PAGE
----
Tibetan and Himalayan Library - THL

THL Title Text
Tibetan Buddhism at Wutai Shan in the Qing
Gray Tuttle, Columbia University
JIATS, no. 6 (December 2011), THL #T5721, pp. 163-214
Section 8 of 10 (pp. 187-192)

Appendix 1: Wutai shan Texts List98

(I have underlined editions that I consulted)

1661 Qingliang shan zhi [Clear and Cool Mountain Gazetteer] (1596 reprint), preface by Awang Laozang.99
1667 Uta-yin tabun agulan-u oroshil süsügten-ü cikin cimeg [The Jewel Ornament of the Pious for the Five Mountains of Wutai] by Lobsang Danjin.100
1694 Qingliang shan xinzhi [New Clear and Cool Mountain Gazetteer] edited, with a preface by Kangxi, reprint of the 1661 preface by Awang Laozang, and new preface by Laozang Danba (Lozang Tenpablo bzang bstan pa).101
1701 Qingliang shan xin zhi [New Clear and Cool Mountain Gazetteer] (from the Gest Library) edited by Laozang Danba, imperial reprint.102
1701 Cing Liyang Shan agulan-u shine ji-bicig [New Guide [lit. Jataka] to Qingliang shan Mountain], Manchu translation of Qingliang shan xinzhi [New Qingliang shan Gazetteer], preface by the Kangxi emperor.103
1701 Manchu translation of Qingliang shan xinzhi [New Clear and Cool Mountain Gazetteer], imperial printing.104
1707 Qingliang shan xinzhi [New Clear and Cool Mountain Gazetteer] reprint made.105
1721 Tabun üjegürtü agula-yin cadig [Guide to Five-Peaked Mountain], reprint of the 1667 edition with a different title.106
[page 188]
ca. 1715-1736 Tukwan Ngawang Chökyi GyatsoThu’u kwan ngag dbang chos kyi rgya mtsho’s text on juniper smoke offering requested by Jasagh Lama Lozang ChömpelBla ma blo bzang chos ’phel of Wutai shan’s Pusa Ding and Geshé Da Lama Trashi YarpelDge bshes da bla ma bkra shis yar ’phel of Shot-Tiger Stream (Sheehu Chönshee hu chon, Shehu chuan; another name for the Terrace Foothill Temple [Tailu Si], built by imperial order in the Kangxi era).107
between 1725-1750 Riwo Tsengé KarchakRi bo rtse lnga’i dkar chag [Guide to Wutai shan] by Gombojab (Gönpo Japmgon po skyabs).108
after publication of above Utayishan agula-yin adistid-tu sitüged-ece tabun jagun baṇdida-yin cadig orosiba [Jataka of the 500 Panditas Receiving Blessings at Wutai shan], translation of Gombojab’s work by TendzinBstan ’dzin.
1755 Qingliang shan zhi [Clear and Cool Mountain Gazetteer] (from Harvard’s Yen-ching Library) Recarved blocks with new preface. Also preserves the preface of the 1661 edition.109
before late eighteenth century Karchak Lhünpö GyenDkar chag lhun po’i rgyan [Guide to the Ornamented Mountain], by Lama [Riwo]tsé Ngawa Pelden DrakpaBla ma [ri bo] rtse lnga ba dpal ldan grags pa.110 Non-extant.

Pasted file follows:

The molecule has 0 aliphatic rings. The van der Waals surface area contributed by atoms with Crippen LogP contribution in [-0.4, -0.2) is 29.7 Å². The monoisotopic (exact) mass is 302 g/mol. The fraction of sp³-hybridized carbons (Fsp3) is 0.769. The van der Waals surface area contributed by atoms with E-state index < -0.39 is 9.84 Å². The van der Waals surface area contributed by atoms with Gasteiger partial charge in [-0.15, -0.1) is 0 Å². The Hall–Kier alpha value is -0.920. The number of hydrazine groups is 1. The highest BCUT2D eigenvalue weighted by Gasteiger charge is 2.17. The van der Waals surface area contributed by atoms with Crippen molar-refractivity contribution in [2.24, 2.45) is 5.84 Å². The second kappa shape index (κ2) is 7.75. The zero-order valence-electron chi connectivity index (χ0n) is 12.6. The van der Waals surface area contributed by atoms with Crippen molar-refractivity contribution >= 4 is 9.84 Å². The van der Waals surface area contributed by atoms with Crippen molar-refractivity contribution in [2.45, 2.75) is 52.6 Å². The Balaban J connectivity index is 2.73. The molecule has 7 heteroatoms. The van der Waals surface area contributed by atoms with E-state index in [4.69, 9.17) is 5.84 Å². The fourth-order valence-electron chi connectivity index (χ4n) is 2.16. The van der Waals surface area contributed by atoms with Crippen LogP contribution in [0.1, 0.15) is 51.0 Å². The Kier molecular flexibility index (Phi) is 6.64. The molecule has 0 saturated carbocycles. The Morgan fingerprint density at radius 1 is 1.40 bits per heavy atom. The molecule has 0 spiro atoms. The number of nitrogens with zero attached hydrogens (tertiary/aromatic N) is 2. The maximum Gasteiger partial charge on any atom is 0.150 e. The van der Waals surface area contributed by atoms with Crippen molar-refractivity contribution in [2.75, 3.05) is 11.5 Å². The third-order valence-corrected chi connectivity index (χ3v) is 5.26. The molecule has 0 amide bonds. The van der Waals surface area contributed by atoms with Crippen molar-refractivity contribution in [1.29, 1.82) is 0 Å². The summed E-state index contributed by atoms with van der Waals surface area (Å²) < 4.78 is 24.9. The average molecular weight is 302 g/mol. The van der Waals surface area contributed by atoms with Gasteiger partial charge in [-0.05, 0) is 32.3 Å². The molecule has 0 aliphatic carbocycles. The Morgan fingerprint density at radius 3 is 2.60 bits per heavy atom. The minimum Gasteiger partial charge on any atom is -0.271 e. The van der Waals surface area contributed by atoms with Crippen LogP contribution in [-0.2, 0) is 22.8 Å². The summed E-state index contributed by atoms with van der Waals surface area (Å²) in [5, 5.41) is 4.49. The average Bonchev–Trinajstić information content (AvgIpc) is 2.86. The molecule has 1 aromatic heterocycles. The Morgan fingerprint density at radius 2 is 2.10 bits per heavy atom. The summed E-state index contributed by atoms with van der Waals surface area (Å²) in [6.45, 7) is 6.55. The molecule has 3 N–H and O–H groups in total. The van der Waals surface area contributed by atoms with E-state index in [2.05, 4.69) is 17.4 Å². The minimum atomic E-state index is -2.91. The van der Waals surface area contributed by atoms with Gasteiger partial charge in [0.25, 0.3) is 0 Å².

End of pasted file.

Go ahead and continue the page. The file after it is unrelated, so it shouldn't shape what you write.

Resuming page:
1767 ChangjaLcang skya’s poem about Wutai shan. Included in TukwanThu’u bkwan’s biography of ChangjaLcang skya and in a post-1831 text, at the end of longer work listed below.111
between 1767-1786 Riwo Dangsil Karchak Jukma TsangpaRi bo dwangs bsil dkar chag mjugs ma tshang pa [Incomplete Guide to Clear and Cool Mountain], by the Monguor Changja Rölpé DorjéLcang skya rol pa’i rdo rje; manuscript partial work of two chapters.112
[page 189]
between 1767-1786 Riwo Tsengé Zhidak Namla Torbül Trinchöl DordüRi bo rtse lnga’i gzhi bdag rnams la gtor ’bul ’phrin bcol mdor bsdus [Collected Rituals for Invoking Aid through the Offering of Sacrificial Cakes to the Local Deities of Wutai shan], by the Monguor ChangjaLcang skya; on propitiating the local deities of Wutai shan, included in volume five of his collected works, printed in early nineteenth century.113
1780 Qingliang shan jiyao [Summary of Clear and Cool Mountain] (from Harvard’s Yen-ching Library) with (imperial?) first preface dated 1779, and second dated 1780. Part of the Summary of the Shanxi Gazetteer but also existed independently in a portable edition (see below).114Ya De edited.115
post-1780 Qingliang shan jiyao [Summary of Clear and Cool Mountain] (from Harvard’s Yen-ching Library) first printed in the Shanxi zhi jiyao [Summary of the Shanxi Gazetteer] but also existed independently. Ya De edited, Wang Benzhi made the portable edition.116
1785 Qinding Qingliang shan zhi [Imperial Gazetteer of Clear and Cool Mountain]. Twenty-two-volume (juan) manuscript compiled by imperial order, only published by the palace in 1811.
1799 Riwo Tsengar Jelkapkyi Netö dang Drelwé Gur Jampel Gyepé Chötrin dang Düchen Khyeparchengyi NamshéRi bo rtse lngar mjal skabs kyi gnas bstod dang ’brel ba’i mgur ’jam dpal dgyes pa’i mchod sprin dang dus chen khyad par can gyi rnam bshad [Detailed Explanation of the Extraordinary Festivals and the Pleasing Cloud of Offerings for Manjusri: Spiritual Songs together with Praise of the Holy Place Encountered at Wutai shan] by [the Monguor?] Aja Yangchen Gawé LodröA skya dbyangs can dga’ ba’i blo gros.117